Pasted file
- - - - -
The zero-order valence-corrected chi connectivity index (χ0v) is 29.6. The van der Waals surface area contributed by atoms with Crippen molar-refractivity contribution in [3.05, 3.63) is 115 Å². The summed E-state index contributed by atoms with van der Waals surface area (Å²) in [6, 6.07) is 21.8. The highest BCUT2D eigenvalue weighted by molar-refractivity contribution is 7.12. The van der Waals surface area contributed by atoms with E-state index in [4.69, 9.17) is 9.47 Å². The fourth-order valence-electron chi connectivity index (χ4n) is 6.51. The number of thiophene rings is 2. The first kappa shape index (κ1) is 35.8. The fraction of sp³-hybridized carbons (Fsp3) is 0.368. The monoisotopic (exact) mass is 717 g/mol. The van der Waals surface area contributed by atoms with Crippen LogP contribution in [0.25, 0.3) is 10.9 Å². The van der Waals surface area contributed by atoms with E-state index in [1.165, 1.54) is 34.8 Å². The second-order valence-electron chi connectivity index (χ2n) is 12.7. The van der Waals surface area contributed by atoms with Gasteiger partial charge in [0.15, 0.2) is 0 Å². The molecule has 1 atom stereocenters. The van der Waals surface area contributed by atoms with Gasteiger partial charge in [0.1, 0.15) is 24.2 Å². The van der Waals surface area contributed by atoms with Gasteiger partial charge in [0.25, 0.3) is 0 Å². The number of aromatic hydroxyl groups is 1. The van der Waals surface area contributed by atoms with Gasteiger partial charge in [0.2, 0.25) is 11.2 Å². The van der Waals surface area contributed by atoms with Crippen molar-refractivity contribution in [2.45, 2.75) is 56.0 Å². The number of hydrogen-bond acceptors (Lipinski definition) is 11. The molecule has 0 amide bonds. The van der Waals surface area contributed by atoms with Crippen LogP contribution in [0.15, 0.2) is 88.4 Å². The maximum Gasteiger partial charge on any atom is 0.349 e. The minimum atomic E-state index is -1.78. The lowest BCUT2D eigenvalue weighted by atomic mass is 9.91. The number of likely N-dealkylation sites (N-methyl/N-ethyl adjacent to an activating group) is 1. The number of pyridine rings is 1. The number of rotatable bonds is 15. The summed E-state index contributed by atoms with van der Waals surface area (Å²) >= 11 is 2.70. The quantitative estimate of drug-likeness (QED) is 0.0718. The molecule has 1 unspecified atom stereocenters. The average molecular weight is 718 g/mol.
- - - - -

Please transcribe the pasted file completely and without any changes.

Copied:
The zero-order valence-corrected chi connectivity index (χ0v) is 29.6. The van der Waals surface area contributed by atoms with Crippen molar-refractivity contribution in [3.05, 3.63) is 115 Å². The summed E-state index contributed by atoms with van der Waals surface area (Å²) in [6, 6.07) is 21.8. The highest BCUT2D eigenvalue weighted by molar-refractivity contribution is 7.12. The van der Waals surface area contributed by atoms with E-state index in [4.69, 9.17) is 9.47 Å². The fourth-order valence-electron chi connectivity index (χ4n) is 6.51. The number of thiophene rings is 2. The first kappa shape index (κ1) is 35.8. The fraction of sp³-hybridized carbons (Fsp3) is 0.368. The monoisotopic (exact) mass is 717 g/mol. The van der Waals surface area contributed by atoms with Crippen LogP contribution in [0.25, 0.3) is 10.9 Å². The van der Waals surface area contributed by atoms with E-state index in [1.165, 1.54) is 34.8 Å². The second-order valence-electron chi connectivity index (χ2n) is 12.7. The van der Waals surface area contributed by atoms with Gasteiger partial charge in [0.15, 0.2) is 0 Å². The molecule has 1 atom stereocenters. The van der Waals surface area contributed by atoms with Gasteiger partial charge in [0.1, 0.15) is 24.2 Å². The van der Waals surface area contributed by atoms with Gasteiger partial charge in [0.25, 0.3) is 0 Å². The number of aromatic hydroxyl groups is 1. The van der Waals surface area contributed by atoms with Gasteiger partial charge in [0.2, 0.25) is 11.2 Å². The van der Waals surface area contributed by atoms with Crippen molar-refractivity contribution in [2.45, 2.75) is 56.0 Å². The number of hydrogen-bond acceptors (Lipinski definition) is 11. The molecule has 0 amide bonds. The van der Waals surface area contributed by atoms with Crippen LogP contribution in [0.15, 0.2) is 88.4 Å². The maximum Gasteiger partial charge on any atom is 0.349 e. The minimum atomic E-state index is -1.78. The lowest BCUT2D eigenvalue weighted by atomic mass is 9.91. The number of likely N-dealkylation sites (N-methyl/N-ethyl adjacent to an activating group) is 1. The number of pyridine rings is 1. The number of rotatable bonds is 15. The summed E-state index contributed by atoms with van der Waals surface area (Å²) >= 11 is 2.70. The quantitative estimate of drug-likeness (QED) is 0.0718. The molecule has 1 unspecified atom stereocenters. The average molecular weight is 718 g/mol.